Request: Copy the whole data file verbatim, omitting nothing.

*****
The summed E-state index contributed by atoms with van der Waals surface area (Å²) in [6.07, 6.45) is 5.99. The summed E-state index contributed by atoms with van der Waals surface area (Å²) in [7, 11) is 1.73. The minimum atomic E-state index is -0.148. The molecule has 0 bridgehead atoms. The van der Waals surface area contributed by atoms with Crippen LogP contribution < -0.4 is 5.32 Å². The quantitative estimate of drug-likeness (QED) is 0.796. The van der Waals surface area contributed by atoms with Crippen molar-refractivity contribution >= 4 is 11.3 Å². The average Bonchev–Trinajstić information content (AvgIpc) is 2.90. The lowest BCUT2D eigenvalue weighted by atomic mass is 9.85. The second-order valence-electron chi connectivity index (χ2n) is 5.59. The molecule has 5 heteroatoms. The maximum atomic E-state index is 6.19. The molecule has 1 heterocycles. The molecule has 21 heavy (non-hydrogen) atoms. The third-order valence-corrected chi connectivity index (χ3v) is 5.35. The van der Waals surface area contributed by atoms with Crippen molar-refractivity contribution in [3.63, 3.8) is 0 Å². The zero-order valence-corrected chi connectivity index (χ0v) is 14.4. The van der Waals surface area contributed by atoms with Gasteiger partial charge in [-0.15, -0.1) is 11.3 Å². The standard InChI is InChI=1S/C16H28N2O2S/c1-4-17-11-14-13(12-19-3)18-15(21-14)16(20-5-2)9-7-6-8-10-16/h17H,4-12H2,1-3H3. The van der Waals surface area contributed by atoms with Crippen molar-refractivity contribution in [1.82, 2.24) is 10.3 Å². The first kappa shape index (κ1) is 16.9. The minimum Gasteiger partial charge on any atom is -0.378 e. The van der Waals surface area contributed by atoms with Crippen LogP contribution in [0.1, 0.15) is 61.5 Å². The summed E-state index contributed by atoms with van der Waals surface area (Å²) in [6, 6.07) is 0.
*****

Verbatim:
The summed E-state index contributed by atoms with van der Waals surface area (Å²) in [6.07, 6.45) is 5.99. The summed E-state index contributed by atoms with van der Waals surface area (Å²) in [7, 11) is 1.73. The minimum atomic E-state index is -0.148. The molecule has 0 bridgehead atoms. The van der Waals surface area contributed by atoms with Crippen LogP contribution < -0.4 is 5.32 Å². The quantitative estimate of drug-likeness (QED) is 0.796. The van der Waals surface area contributed by atoms with Crippen molar-refractivity contribution >= 4 is 11.3 Å². The average Bonchev–Trinajstić information content (AvgIpc) is 2.90. The lowest BCUT2D eigenvalue weighted by atomic mass is 9.85. The second-order valence-electron chi connectivity index (χ2n) is 5.59. The molecule has 5 heteroatoms. The maximum atomic E-state index is 6.19. The molecule has 1 heterocycles. The molecule has 21 heavy (non-hydrogen) atoms. The third-order valence-corrected chi connectivity index (χ3v) is 5.35. The van der Waals surface area contributed by atoms with Crippen molar-refractivity contribution in [3.63, 3.8) is 0 Å². The zero-order valence-corrected chi connectivity index (χ0v) is 14.4. The van der Waals surface area contributed by atoms with Gasteiger partial charge in [-0.15, -0.1) is 11.3 Å². The standard InChI is InChI=1S/C16H28N2O2S/c1-4-17-11-14-13(12-19-3)18-15(21-14)16(20-5-2)9-7-6-8-10-16/h17H,4-12H2,1-3H3. The van der Waals surface area contributed by atoms with Crippen molar-refractivity contribution in [1.82, 2.24) is 10.3 Å². The first kappa shape index (κ1) is 16.9. The minimum Gasteiger partial charge on any atom is -0.378 e. The van der Waals surface area contributed by atoms with Crippen LogP contribution in [0.1, 0.15) is 61.5 Å². The summed E-state index contributed by atoms with van der Waals surface area (Å²) in [6, 6.07) is 0.